In this sense, activities such as prescription of exercise, playful practices, sports and leisure must be present in the basic health network, being directed both to the community as a whole and for vulnerable groups12. So, incorporating healthy practices that can bring benefits to the population is one of the challenges imposed to the entire structure of primary health care.



We carried out descriptive and quantitative study, which had as empirical field the BFHU of Maldivas I neighborhood, in the city of Campina Grande-PB, which has two family health teams.

The population was composed by the registered users of the unit who were over 20 years of age since individuals under this age group mostly practice physical activity at school. Inclusion criteria were: users of the coverage area of BFHU Malvinas I and who are older than 20 years old. Users who fulfilled at least one of the following exclusion criteria did not participated in the research: being physically impaired person who possessed limitations for performing physical activity; being bedridden or unable to walk; and being under 20 years old.

In a previous survey, it was observed that in the first team there was a total of 1210 users and in the team 2 a total of 938 users in these conditions, therefore, we made a statistical sample establishing a confidence index of 95% and a margin of error of 5% in each stratum, which meant that 292 users were investigated in team 1 and 273 users in team 2. The selection of these users was performed randomly by lot of households. However, there were losses in the sample because some people have chosen not to participate and others were not in their homes at the time of data collection, so 386 users participated in the study, with 224 from team 1 and 162 from team 2.

We used as data collection instrument a questionnaire with closed questions during an interview conducted by researchers. The variables were: profile of respondents; practice of physical activity; if they practice it, which kind they perform; the frequency; the duration and location; and if they do not perform it, why not. Data collection was held from October to February 2011, at the users' homes, according to their availability.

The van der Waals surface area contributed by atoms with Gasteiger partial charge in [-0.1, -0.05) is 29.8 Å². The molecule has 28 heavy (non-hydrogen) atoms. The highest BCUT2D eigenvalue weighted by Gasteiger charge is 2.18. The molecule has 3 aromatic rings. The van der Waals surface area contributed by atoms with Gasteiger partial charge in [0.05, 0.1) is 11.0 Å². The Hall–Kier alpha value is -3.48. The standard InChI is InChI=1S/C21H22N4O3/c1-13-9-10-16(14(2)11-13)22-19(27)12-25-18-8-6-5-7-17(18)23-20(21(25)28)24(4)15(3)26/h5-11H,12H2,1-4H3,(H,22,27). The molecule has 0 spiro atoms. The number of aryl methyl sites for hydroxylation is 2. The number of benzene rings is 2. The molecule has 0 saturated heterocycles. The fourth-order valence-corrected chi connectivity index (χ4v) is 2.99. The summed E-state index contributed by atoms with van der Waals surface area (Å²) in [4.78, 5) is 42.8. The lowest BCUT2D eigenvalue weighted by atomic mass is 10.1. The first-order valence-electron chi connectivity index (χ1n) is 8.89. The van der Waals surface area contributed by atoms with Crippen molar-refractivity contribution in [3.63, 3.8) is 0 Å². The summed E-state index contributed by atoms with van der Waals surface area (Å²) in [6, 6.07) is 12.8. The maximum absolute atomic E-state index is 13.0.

The data were gathered through Microsoft Excel 2007 program, with absolute and relative distribution of the data obtained by questionnaires.

The development of the study followed the guidelines established by Resolution No. 196/96 of the National Health Council, which regulates the standards applied to research directly or indirectly involving humans.

Preceding fieldwork, the research project was submitted to the Research Ethics Committee of the State University of Paraíba, which issued a favorable opinion, with the Certificate of Presentation to Ethics Assessment (CAAE) number 4114.0.000.133-10. The collection took place in the homes of registered users after they were informed of the study purpose and signed the Free Informed Consent.



Participants were 386 users, of which 319 (82.6%) were female and only 67 (17.1%) were male. The data shows a large number of women participating in the research, however, this can be explained by the time of collection of research data - morning and afternoon - most of the time when men were working and women remained at home to perform household chores.

As for education, it was observed that 155 (40.2%) had not finished elementary school, 90 (23.3%) completed high school, 57 (14.8%) completed elementary school, 42 (10.9%) has incomplete high school, 27 (7.0%) higher education and 15 (3.8%) were illiterate.

When users of BFHU of Malvinas I were asked about the practice of physical exercise, 275 (71.24%) said they did not practice and 111 (28.76%) answered they practiced it. This figure is worrying, since the care, essential to human survival, is increasingly being attributed to health professionals and services, exempting the subject of self-care17. The low compliance of users to physical activity was also reported in another study that showed percentage of compliance of 26%18.

When crossing the data of educational level and practice of physical activity among all 386 participants and observing the adherence in each stratum, it was found that among the illiterate individuals there was no adherence to physical activity; among the 155 who had incomplete elementary education only 35 (22.5%) adhered to it; of the 57 who have completed elementary education only 12 (21%) adhered to it; of the 42 who did not finish high school, 32 (76%) informed adherence to physical activity; among the 90 who completed high school, only 11 (12%) performed physical activity and 21 (78%) of the 27 who attended the higher education said they performed physical activity.

In the study sample, the stratum of education with the highest adherence was higher education, followed by incomplete high school. The relationship between socioeconomic and educational status are evidenced in several studies, and it is highlighted that people with better financial conditions and level of education have easier access to health services and consequently to information and health care7. Another reason is that people with a higher educational background have more free time to perform physical activity, since individuals without such training are involved in domestic activities, especially women19.